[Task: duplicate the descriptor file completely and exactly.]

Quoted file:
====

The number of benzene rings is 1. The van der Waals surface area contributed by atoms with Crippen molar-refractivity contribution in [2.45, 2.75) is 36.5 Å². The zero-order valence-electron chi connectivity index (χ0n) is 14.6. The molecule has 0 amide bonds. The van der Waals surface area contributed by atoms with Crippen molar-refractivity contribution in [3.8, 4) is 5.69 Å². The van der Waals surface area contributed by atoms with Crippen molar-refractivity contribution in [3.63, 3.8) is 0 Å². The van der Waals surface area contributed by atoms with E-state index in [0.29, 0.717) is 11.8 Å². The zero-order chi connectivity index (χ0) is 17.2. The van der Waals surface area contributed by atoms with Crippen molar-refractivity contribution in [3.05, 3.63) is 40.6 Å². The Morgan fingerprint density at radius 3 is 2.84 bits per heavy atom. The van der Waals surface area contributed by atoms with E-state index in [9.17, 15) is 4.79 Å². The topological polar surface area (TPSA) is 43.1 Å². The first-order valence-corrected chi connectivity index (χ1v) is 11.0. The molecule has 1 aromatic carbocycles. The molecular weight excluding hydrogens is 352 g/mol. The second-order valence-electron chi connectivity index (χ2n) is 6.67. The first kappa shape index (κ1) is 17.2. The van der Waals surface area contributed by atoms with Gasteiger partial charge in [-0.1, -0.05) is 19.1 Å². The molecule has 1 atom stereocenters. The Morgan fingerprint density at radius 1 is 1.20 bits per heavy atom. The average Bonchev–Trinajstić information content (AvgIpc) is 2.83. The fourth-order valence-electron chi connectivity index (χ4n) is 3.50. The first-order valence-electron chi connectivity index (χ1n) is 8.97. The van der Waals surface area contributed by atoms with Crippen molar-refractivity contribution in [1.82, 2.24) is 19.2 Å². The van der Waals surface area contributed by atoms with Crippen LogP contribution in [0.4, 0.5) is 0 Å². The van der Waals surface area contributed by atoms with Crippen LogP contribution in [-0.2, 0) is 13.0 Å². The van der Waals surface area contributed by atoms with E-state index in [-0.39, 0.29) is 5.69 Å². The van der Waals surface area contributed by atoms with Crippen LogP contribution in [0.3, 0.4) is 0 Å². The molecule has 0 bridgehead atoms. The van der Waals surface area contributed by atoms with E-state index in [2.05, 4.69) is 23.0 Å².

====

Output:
The number of benzene rings is 1. The van der Waals surface area contributed by atoms with Crippen molar-refractivity contribution in [2.45, 2.75) is 36.5 Å². The zero-order valence-electron chi connectivity index (χ0n) is 14.6. The molecule has 0 amide bonds. The van der Waals surface area contributed by atoms with Crippen molar-refractivity contribution in [3.8, 4) is 5.69 Å². The van der Waals surface area contributed by atoms with Crippen molar-refractivity contribution in [3.63, 3.8) is 0 Å². The van der Waals surface area contributed by atoms with E-state index in [0.29, 0.717) is 11.8 Å². The zero-order chi connectivity index (χ0) is 17.2. The van der Waals surface area contributed by atoms with Crippen molar-refractivity contribution in [3.05, 3.63) is 40.6 Å². The Morgan fingerprint density at radius 3 is 2.84 bits per heavy atom. The van der Waals surface area contributed by atoms with E-state index in [9.17, 15) is 4.79 Å². The topological polar surface area (TPSA) is 43.1 Å². The first-order valence-corrected chi connectivity index (χ1v) is 11.0. The molecule has 1 aromatic carbocycles. The molecular weight excluding hydrogens is 352 g/mol. The second-order valence-electron chi connectivity index (χ2n) is 6.67. The first kappa shape index (κ1) is 17.2. The van der Waals surface area contributed by atoms with Gasteiger partial charge in [-0.1, -0.05) is 19.1 Å². The molecule has 1 atom stereocenters. The Morgan fingerprint density at radius 1 is 1.20 bits per heavy atom. The average Bonchev–Trinajstić information content (AvgIpc) is 2.83. The fourth-order valence-electron chi connectivity index (χ4n) is 3.50. The first-order valence-electron chi connectivity index (χ1n) is 8.97. The van der Waals surface area contributed by atoms with Crippen molar-refractivity contribution in [1.82, 2.24) is 19.2 Å². The van der Waals surface area contributed by atoms with Crippen LogP contribution in [0.4, 0.5) is 0 Å². The van der Waals surface area contributed by atoms with Crippen LogP contribution in [-0.2, 0) is 13.0 Å². The van der Waals surface area contributed by atoms with E-state index in [-0.39, 0.29) is 5.69 Å². The van der Waals surface area contributed by atoms with Crippen LogP contribution in [0.3, 0.4) is 0 Å². The molecule has 0 bridgehead atoms. The van der Waals surface area contributed by atoms with E-state index in [2.05, 4.69) is 23.0 Å².